My grandmother swaths eggs with milk
and flour, makes white cells of dough measured
with a wooden spoon, dropped to boil
in a chalice of chicken fat and turnips
hard to find in the new world. Dumplings
thick with starch like newborn babies, water
steaming off their bodies.
After leaving her home,
my grandmother’s body betrayed her—
her son was born without breath.
When she came to Colombia, she washed
dishes, made nokedli from flour and water,
all they could afford. She learned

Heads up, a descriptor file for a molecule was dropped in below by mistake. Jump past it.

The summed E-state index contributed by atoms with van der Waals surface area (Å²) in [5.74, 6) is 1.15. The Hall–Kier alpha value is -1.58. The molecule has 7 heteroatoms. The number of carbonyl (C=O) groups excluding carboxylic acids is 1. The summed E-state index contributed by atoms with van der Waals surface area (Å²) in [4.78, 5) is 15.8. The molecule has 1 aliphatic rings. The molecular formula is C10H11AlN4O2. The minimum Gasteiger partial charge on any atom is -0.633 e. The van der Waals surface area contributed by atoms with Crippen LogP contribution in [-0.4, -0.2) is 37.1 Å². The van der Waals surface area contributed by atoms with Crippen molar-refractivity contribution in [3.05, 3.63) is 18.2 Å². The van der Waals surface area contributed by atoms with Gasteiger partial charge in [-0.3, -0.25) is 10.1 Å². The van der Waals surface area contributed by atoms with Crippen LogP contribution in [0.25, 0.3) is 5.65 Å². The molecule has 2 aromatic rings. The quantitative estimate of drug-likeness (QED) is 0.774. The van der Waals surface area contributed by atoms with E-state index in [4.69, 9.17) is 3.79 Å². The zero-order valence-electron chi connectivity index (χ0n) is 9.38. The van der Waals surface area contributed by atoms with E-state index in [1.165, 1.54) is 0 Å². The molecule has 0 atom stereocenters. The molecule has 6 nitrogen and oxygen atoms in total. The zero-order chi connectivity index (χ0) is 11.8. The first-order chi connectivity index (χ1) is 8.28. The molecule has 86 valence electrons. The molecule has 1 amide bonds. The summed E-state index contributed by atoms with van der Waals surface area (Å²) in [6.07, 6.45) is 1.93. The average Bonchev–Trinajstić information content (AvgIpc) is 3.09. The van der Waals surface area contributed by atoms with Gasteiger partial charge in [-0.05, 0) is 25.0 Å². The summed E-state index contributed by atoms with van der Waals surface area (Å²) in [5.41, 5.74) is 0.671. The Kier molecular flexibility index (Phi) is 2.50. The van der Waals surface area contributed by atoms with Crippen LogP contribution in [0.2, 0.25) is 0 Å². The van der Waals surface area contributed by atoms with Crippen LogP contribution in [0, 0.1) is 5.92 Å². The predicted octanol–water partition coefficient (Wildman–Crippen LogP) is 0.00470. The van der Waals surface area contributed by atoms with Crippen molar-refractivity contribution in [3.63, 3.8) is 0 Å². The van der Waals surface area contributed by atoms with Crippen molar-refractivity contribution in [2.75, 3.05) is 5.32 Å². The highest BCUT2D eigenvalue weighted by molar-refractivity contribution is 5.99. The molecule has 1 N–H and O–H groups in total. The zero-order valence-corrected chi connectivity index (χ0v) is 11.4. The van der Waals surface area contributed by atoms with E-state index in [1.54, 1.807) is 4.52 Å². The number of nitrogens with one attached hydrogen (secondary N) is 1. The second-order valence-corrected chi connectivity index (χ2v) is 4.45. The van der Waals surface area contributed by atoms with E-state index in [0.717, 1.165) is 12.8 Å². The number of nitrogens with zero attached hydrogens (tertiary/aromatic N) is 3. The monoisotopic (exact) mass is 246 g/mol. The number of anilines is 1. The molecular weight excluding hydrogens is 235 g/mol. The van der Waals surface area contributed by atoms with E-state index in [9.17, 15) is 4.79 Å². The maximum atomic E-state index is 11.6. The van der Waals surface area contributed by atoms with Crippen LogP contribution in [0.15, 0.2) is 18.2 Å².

to fix teeth, forgot Hungarian, studied
tongue sores. In America she was other,
out of race and time; her father
hanged in Hungary, her mother fallen.
Her skin is maple. She helped me
sap those trees when I was five, told me how
she’d been a poet, lost her hand
in scrubbing pots, broken teeth; tongue-tied.
The nokedli is our bread—
we do not pray since the war.
(Published in Vespertine Press Volume 1)